This essay's intended audience is educated and influential Europeans, primarily from France. Montaigne himself was French and wrote in French, rather than Latin, the "universal" language at the time in Europe. We know that this is his audience, because Montaigne, as was the custom at the time, constantly refers to classical authors of Greek and Roman antiquity admired and well known among the European educated classes. Montaigne focuses on classical authors famous for their wisdom, such as Lycurgus and Plato, both Greek, and the Roman Seneca.
In the essay, Montaigne reports on what a "plain ignorant fellow ...the more likely to tell truth" has reported to him on the state of a "barbarous" and "savage" nation in the New World. His point, however, is to show that these so-called "barbarous" natives, who the Europeans feel superior to, have a far better culture than the Europeans. As Montaigne puts it, the natives live in a virtual state of bliss in that they:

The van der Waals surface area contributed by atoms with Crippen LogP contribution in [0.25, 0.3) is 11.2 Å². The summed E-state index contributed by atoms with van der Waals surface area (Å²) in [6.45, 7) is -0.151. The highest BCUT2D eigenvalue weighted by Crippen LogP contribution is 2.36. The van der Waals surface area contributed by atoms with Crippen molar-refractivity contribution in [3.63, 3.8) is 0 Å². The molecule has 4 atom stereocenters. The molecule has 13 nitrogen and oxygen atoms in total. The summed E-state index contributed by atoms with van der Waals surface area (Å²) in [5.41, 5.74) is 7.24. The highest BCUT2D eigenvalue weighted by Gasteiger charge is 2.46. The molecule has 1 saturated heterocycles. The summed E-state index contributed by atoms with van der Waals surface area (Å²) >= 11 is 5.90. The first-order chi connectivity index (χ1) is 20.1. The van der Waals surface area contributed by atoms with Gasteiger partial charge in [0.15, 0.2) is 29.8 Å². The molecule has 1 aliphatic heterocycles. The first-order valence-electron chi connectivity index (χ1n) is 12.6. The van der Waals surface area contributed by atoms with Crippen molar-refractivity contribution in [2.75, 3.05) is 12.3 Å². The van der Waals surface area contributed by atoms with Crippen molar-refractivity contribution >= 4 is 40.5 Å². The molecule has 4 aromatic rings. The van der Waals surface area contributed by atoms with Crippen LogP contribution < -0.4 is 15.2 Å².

surpass all the pictures with which the poets have adorned the golden age... [in] so native and so pure a simplicity... maintained with so little artifice and human patchwork ...
This description is the beginning of the concept of the Noble Savage, an idea that became important in the seventeenth and eighteenth century in thinking about native peoples. Montaigne argues to his upper-class French audience that the Europeans have much to learn from natives, despite the fact that they normally look down on them and write them off as savages. These native people have much to teach Europeans because they are in touch with nature and live in greater purity and simplicity, closer to how God intended. Montaigne, through writing this essay, hopes that elite Europeans, especially the French, will listen to his critique of European society as in many ways much more corrupt and unhealthy than "primitive" societies and make changes in their own culture.